- The Labour Party appeared close to ending the long-running saga over its fees and funding policy as Times Higher Education went to press. By releasing a story about £2 billion set aside by the government “to cover potential write-downs in the value of existing student loans”, reported by the Financial Times on 23 February, Labour seemed to be clearing the ground for an announcement at the end of the week on whether or not it will opt for a £6,000 tuition fees policy. Leading the fight against £6,000 fees has been Lord Mandelson, the former Labour business secretary, who appeared at a Universities UK conference on 20 February and told reporters that an election pledge to hold a review of higher education would be better than opting for a fee cut. “I would hope that…whatever conclusions the Labour Party reaches, if they want to change the current approach they leave the door slightly ajar,” he said. On 21 February, The Times reported that Ed Balls, the shadow chancellor, “is considering cutting some of the tax breaks handed to those saving for a pension as he tries to find the £2 billion needed each year to reduce [tuition] fees”. Measures being considered, the newspaper said, included lowering the £40,000 annual tax-free allowance that savers can put towards a pension, or cutting the £1.25 million lifetime allowance. Such a move would likely affect many vice-chancellors. Given that the UUK board angered Labour by publicly attacking the £6,000 fee concept, this side-effect might encourage the party to pursue the revenue-raising idea. Labour was incensed that the UUK board published its letter in The Times – which the party believes is hostile towards it – rather than a friendlier paper such as The Observer and that it had not tipped off Liam Byrne, the shadow universities, science and skills minister, to warn him that the letter would appear. So UUK should not expect any favours from the announcement.
- The University of Bolton loaned almost £1 million to its vice-chancellor to help him buy “a luxurious Edwardian house”, the Daily Mail reported on 23 February. George Holmes borrowed £960,000 to buy the detached four-bedroom house so that he could be closer to Bolton, after having undertaken a 100-mile round trip each day from his home in Yorkshire for the past eight years, the paper said. The two-year bridging loan, which will be paid off when his home in Wakefield is sold, “has helped to secure the continued services of an excellent vice-chancellor”, the university said. It follows a payment of £47,200 made two years ago to incentivise Professor Holmes to remain in his £199,000-a-year post, the Mail said.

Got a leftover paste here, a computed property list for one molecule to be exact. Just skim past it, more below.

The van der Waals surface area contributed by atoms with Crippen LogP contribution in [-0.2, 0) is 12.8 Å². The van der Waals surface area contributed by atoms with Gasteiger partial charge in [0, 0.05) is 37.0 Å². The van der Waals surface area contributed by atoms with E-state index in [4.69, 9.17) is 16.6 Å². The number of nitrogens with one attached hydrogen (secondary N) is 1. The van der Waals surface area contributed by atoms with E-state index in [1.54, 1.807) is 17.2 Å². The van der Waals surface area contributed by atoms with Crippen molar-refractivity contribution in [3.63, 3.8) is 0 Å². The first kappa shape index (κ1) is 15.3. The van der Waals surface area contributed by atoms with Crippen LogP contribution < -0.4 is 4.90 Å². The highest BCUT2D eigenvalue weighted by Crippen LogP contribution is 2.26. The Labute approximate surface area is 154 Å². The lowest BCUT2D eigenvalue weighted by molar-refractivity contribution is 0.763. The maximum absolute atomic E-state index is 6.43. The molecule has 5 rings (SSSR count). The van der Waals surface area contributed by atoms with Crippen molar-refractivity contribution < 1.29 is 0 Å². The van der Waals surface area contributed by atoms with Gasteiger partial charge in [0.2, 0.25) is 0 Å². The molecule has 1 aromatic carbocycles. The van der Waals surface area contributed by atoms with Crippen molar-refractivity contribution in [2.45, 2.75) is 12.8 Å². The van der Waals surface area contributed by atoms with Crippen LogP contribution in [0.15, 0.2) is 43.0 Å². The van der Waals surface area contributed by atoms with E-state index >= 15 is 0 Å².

- Poking fun at the University of Leicester for banging on about its discovery of Richard III is now almost as wearisome as the university’s barrage of publicity itself. But news that an escort agency has jumped on the bandwagon to generate business takes things to a new level. “Midland Belles is offering people the chance to visit the reinterment of the former Plantagenet monarch, at Leicester Cathedral, on March 26, with one of its ‘educated and beautiful’ escorts,” the Leicester Mercury reported on 17 February. “The website shows a selection of 10 scantily-clad ladies, which customers can book for the day (and night) and take to any of the events organised by Leicester Cathedral during the week of March 23.” Knowledge transfer, impact, benefits for local business: it ticks so many of the boxes required of universities these days. However, this may be the first occasion when the University of Leicester keeps quiet about a Richard III story.
- Two Thai students have been jailed for staging a satirical play aimed at their country’s monarchy, The Guardian reported on 23 February. Patiwat Saraiyaem, 23, and Porntip Mankong, 26, will serve two and a half years each for insulting the royal family after The Wolf Bride, a satire set in a fictional kingdom, was performed at Bangkok’s Thammasat University in October 2013. The pair were sentenced after admitting lese-majesty, which carries a maximum penalty of 15 years in prison. It is part of a wider crackdown on perceived slurs on Thailand’s 87-year-old King Bhumibol Adulyadej, who is seen as a demigod by many of his subjects, since a military junta took power in May.
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